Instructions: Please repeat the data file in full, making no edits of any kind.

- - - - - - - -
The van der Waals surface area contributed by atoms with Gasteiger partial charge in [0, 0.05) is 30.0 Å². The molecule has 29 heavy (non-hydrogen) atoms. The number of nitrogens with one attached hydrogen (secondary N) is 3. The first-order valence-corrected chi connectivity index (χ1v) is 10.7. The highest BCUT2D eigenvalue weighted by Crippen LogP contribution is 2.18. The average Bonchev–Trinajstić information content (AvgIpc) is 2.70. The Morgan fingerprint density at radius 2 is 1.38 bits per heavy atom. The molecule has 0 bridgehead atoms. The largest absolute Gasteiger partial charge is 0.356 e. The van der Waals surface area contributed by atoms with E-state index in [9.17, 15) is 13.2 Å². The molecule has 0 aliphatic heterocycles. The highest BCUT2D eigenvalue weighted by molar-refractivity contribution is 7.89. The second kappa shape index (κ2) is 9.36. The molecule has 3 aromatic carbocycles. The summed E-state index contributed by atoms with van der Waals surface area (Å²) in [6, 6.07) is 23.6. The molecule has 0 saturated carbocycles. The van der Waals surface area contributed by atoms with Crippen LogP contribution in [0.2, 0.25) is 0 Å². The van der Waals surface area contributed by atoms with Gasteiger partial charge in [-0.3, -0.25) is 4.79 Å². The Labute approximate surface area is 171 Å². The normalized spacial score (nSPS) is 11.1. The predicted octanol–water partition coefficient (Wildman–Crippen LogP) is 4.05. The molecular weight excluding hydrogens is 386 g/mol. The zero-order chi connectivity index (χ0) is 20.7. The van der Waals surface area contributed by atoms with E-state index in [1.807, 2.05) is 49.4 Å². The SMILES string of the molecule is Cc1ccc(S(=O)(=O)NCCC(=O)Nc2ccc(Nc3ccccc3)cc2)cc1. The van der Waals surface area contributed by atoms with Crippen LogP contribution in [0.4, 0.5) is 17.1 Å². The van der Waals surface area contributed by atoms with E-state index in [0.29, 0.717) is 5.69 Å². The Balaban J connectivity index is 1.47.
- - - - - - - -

The van der Waals surface area contributed by atoms with Gasteiger partial charge in [0, 0.05) is 30.0 Å². The molecule has 29 heavy (non-hydrogen) atoms. The number of nitrogens with one attached hydrogen (secondary N) is 3. The first-order valence-corrected chi connectivity index (χ1v) is 10.7. The highest BCUT2D eigenvalue weighted by Crippen LogP contribution is 2.18. The average Bonchev–Trinajstić information content (AvgIpc) is 2.70. The Morgan fingerprint density at radius 2 is 1.38 bits per heavy atom. The molecule has 0 bridgehead atoms. The largest absolute Gasteiger partial charge is 0.356 e. The van der Waals surface area contributed by atoms with E-state index in [9.17, 15) is 13.2 Å². The molecule has 0 aliphatic heterocycles. The highest BCUT2D eigenvalue weighted by molar-refractivity contribution is 7.89. The second kappa shape index (κ2) is 9.36. The molecule has 3 aromatic carbocycles. The summed E-state index contributed by atoms with van der Waals surface area (Å²) in [6, 6.07) is 23.6. The molecule has 0 saturated carbocycles. The van der Waals surface area contributed by atoms with Crippen LogP contribution in [0.2, 0.25) is 0 Å². The van der Waals surface area contributed by atoms with Gasteiger partial charge in [-0.3, -0.25) is 4.79 Å². The Labute approximate surface area is 171 Å². The normalized spacial score (nSPS) is 11.1. The predicted octanol–water partition coefficient (Wildman–Crippen LogP) is 4.05. The molecular weight excluding hydrogens is 386 g/mol. The zero-order chi connectivity index (χ0) is 20.7. The van der Waals surface area contributed by atoms with E-state index in [1.807, 2.05) is 49.4 Å². The SMILES string of the molecule is Cc1ccc(S(=O)(=O)NCCC(=O)Nc2ccc(Nc3ccccc3)cc2)cc1. The van der Waals surface area contributed by atoms with Crippen LogP contribution in [0.4, 0.5) is 17.1 Å². The van der Waals surface area contributed by atoms with E-state index in [0.29, 0.717) is 5.69 Å². The Balaban J connectivity index is 1.47.